Saturday, January 21, 2012

WHEN MARKETS DEFINE KNOWLEDGE


I suddenly had a panic attack over the pongal weekend! During a casual conversation with a friend whose son studies in a CBSE ( Central Board of Secondary Education) school, I was informed that his school did not  offer Humanities or Social Science based subjects for specialization in classes XI and XII. All they offered were Science and Commerce group subjects. 

Patience- I will explain the reason for the panic in detail.... My daughter is studying in a school that is affiliated to the Indian Certificate of Secondary Education or the ICSE board. The school has started standards XI and XII about three years ago. affiliated to the Indian School Certificate examination system ( which is the 11th and 12th standard equivalent of the ICSE). However given the fact that they are just establishing themselves they are not very sure about the different combinations that they may be able to offer to the students until about a few months before the session begins. This is on account of the fact that they need a critical number of students before they decide the combination to be offered to students for that batch. They try their best to accommodate all interests but sometimes they are unable to adjust the timetable for this or find the required number of teachers. We are confident that the system will get streamlined over time but then time is something that we don’t have. 2013 is just a year away!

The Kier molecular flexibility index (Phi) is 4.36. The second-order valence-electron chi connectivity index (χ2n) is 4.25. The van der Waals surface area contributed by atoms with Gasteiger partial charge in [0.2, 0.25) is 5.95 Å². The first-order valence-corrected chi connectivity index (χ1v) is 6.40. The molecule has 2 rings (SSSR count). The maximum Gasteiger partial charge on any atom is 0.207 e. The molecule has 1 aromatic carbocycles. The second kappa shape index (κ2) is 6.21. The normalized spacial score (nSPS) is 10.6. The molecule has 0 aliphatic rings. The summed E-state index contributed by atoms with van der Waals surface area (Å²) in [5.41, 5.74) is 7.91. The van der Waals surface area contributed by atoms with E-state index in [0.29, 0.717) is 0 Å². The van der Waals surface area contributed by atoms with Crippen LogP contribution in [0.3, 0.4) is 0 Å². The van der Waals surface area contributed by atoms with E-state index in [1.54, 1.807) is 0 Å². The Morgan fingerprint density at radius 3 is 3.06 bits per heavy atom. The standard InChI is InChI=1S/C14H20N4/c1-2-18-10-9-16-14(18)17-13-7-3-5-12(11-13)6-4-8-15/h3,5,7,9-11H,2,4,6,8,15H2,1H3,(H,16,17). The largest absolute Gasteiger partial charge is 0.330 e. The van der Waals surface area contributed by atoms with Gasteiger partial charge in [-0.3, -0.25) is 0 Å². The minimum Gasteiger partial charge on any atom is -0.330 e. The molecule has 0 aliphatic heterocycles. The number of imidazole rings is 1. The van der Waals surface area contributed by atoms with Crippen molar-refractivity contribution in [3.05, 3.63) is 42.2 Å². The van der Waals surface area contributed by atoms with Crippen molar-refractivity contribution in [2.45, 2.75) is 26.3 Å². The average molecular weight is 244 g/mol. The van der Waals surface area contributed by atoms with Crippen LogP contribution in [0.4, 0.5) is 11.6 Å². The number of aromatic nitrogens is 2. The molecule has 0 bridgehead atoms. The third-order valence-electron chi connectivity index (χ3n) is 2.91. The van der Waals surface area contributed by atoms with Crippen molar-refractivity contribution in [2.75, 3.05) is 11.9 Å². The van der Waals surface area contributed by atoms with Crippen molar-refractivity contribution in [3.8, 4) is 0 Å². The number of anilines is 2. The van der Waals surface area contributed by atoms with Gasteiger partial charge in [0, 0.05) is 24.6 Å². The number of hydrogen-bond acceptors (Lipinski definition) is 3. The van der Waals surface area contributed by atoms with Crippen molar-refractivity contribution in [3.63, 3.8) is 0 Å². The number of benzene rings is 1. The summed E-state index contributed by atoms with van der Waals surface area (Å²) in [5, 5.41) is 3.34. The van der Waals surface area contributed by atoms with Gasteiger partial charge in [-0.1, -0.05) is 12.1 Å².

The city of Chennai has only two ISC schools ( why  I used to wonder but now I am  beginning to understand) . There used to be one more but this third school is at the moment having some internal problems relating to their infrastructure. . Therefore we have in reality ,only one more school to bank on.  The practical aspect I thought would be to understand what are the options available with the CBSE and the state board schools? Meanwhile, I continue to be quite uneasy about what my friend had to say about the CBSE schools in Chennai

Anyway, I kept a positive outlook to things and started searching the websites of all the prominent CBSE and State Board schools of Chennai to see what groups they offered at the XI and XIIth level. I was dismayed to find that none of them offered anything other than the Pure Science groups of  Maths/ Physics/ Chem/ Bio or Commerce subjects like Accountancy/ Commerce/ Economics / Business Studies!! So what happens to kids like my daughter who want to specialize in History, Sociology, Psychology or English Literature? I called a friend in Delhi to check if  the CBSE actually did not offer these subjects. She was baffled as to why I wanted to know because she knew atleast four children who had opted for groups like what my daughter was interested in! So, this was obviously a Chennai ( or Tamilnadu?)  thing!

I find this obsession with science education in this  state too much to handle! I  mean, are other subjects not worthy of being studied? What about children who find science  and Maths a burden? What alternatives does the education system in this city offer to them at the level when they can exercise the option of unburdening themselves? Is the next possible option only these commerce subjects where again there is a Maths Angle in Accountancy and Economics! And then there are kids like my daughter who have great potential in social sciences. Is there no way for them to excel at the XIth and XII th level by opening up an opportunity to study subjects which they love and would therefore score more marks in?